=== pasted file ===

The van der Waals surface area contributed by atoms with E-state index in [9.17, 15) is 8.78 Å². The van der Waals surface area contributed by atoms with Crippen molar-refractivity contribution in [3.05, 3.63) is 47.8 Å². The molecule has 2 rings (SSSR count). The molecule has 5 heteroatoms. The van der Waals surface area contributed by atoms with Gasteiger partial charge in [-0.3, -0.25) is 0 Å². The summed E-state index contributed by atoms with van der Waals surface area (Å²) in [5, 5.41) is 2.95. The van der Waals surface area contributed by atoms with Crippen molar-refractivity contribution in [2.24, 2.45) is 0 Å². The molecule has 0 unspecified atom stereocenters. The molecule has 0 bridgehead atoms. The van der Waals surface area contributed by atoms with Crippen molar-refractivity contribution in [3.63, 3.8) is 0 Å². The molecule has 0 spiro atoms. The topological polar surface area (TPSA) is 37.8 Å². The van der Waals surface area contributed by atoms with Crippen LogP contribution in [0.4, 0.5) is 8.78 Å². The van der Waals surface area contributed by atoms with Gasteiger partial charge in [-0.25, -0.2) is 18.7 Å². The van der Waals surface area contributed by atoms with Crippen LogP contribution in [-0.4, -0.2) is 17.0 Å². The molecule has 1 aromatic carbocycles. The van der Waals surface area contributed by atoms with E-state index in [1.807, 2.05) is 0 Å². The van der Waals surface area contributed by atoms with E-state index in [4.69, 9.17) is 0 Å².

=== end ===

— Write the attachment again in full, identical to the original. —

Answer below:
The van der Waals surface area contributed by atoms with E-state index in [9.17, 15) is 8.78 Å². The van der Waals surface area contributed by atoms with Crippen molar-refractivity contribution in [3.05, 3.63) is 47.8 Å². The molecule has 2 rings (SSSR count). The molecule has 5 heteroatoms. The van der Waals surface area contributed by atoms with Gasteiger partial charge in [-0.3, -0.25) is 0 Å². The summed E-state index contributed by atoms with van der Waals surface area (Å²) in [5, 5.41) is 2.95. The van der Waals surface area contributed by atoms with Crippen molar-refractivity contribution in [2.24, 2.45) is 0 Å². The molecule has 0 unspecified atom stereocenters. The molecule has 0 bridgehead atoms. The van der Waals surface area contributed by atoms with Crippen molar-refractivity contribution in [3.63, 3.8) is 0 Å². The molecule has 0 spiro atoms. The topological polar surface area (TPSA) is 37.8 Å². The van der Waals surface area contributed by atoms with Crippen LogP contribution in [0.4, 0.5) is 8.78 Å². The van der Waals surface area contributed by atoms with Gasteiger partial charge in [-0.25, -0.2) is 18.7 Å². The van der Waals surface area contributed by atoms with Crippen LogP contribution in [-0.4, -0.2) is 17.0 Å². The molecule has 1 aromatic carbocycles. The van der Waals surface area contributed by atoms with E-state index in [1.807, 2.05) is 0 Å². The van der Waals surface area contributed by atoms with E-state index in [4.69, 9.17) is 0 Å².